Rosie Cheng is in her ninth year on the Carnegie Mellon University athletic training staff. The coordinator of student-athlete wellness and an athletic trainer, Cheng oversees the women’s volleyball, women’s cross country, women’s basketball, and the women’s and men’s tennis teams. She is the coordinator of the SMART (Sports Medicine Assessment of Risk Tendencies) program and is an adjunct professor at Chatham University. Cheng spent three years at NCAA Division I University of San Francisco and has also served as head athletic trainer at Leland High School in San Jose, California and Keystone College in Pennsylvania. She interned as an athletic trainer at both Santa Clara University and Stanford University.
The UAA “Conversations About Race and Racism” series seeks to lift the voices of people of color and recognize the challenges faced in both athletics and academics at the collegiate level. By sharing personal stories, we hope to elevate the conversation about race to raise awareness and bring about change.
Seeing the World Differently
“I was taught that if I studied hard and worker even harder, I would be successful in reaching my goals. Race and gender really didn’t cross my mind as a barrier until a few years ago when I took a class on women and politics,” she revealed. “This class made me aware of the disparities women face in the work force. I have always known that some disparities existed, but taking the class really opened my eyes to the levels of inequity.”
She looked back on her past experiences through a new lens and the effects of having always believed work ethic determined opportunities. “It allowed me to reflect on my career path and set new goals for the future. I realized that there were many positions I applied for where I was the best candidate, but I was not offered the position. At the time, I thought I wasn’t qualified, wasn’t educated enough, smart enough, etc.,” she expressed. “That led to a lot of negative self-talk and underestimating my own abilities. After each failed interview, I worked even harder, educated myself more in the mental health realm, and earned another degree outside of athletic training. All these things were supposed to make me more marketable, a better athletic trainer, and a better job candidate, yet I was not seeing any changes.”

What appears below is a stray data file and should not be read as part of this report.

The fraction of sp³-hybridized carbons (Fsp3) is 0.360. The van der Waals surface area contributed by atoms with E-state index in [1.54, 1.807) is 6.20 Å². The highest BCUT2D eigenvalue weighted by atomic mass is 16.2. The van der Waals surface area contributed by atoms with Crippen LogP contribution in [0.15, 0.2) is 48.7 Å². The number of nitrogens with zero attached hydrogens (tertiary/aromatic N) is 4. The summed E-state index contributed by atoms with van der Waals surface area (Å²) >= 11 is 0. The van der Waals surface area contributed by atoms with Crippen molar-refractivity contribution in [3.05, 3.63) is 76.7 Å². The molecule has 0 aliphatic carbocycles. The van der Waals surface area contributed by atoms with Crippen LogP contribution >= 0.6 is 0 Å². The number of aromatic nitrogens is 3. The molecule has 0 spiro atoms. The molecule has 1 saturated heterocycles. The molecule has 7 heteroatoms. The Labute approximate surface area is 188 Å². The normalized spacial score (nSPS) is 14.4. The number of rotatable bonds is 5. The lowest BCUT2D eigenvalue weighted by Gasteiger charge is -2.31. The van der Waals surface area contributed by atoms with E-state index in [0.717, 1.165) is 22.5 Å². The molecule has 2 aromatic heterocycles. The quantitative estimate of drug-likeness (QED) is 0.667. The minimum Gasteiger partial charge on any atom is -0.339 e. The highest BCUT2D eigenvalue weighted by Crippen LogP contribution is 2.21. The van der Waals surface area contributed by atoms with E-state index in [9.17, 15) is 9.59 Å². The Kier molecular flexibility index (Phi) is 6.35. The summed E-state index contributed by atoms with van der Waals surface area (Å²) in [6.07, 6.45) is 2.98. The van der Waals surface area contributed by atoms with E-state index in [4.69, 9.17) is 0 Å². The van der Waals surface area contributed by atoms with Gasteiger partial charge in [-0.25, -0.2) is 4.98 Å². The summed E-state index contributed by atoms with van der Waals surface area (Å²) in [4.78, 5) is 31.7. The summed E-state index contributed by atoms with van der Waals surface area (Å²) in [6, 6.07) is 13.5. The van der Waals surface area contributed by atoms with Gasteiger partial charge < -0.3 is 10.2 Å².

Asian Woman Stereotype
“As I continued to reflect, I realized that my limited opportunities may not have only been because of my gender, but also because of my race. The common misconception people have of me is that I am the stereotypical Asian female who is portrayed as quiet, reserved, and submissive. I am none of those things,” she pointed out.
She started asking herself deeper questions about not receiving opportunities she believed she earned. “I wondered if it could have been a result of unconscious bias. Did I not fit the ‘mold’ of an Asian woman? Was I too outspoken? Was I too forward thinking? Was I too confident? How was I perceived by the hiring committee? What could I have done differently?” Cheng pondered. “I have ideas and opinions, and I use my voice. However, these traits are often perceived as being bossy, intimidating, and combative when displayed by women.”
Challenges in Athletic Training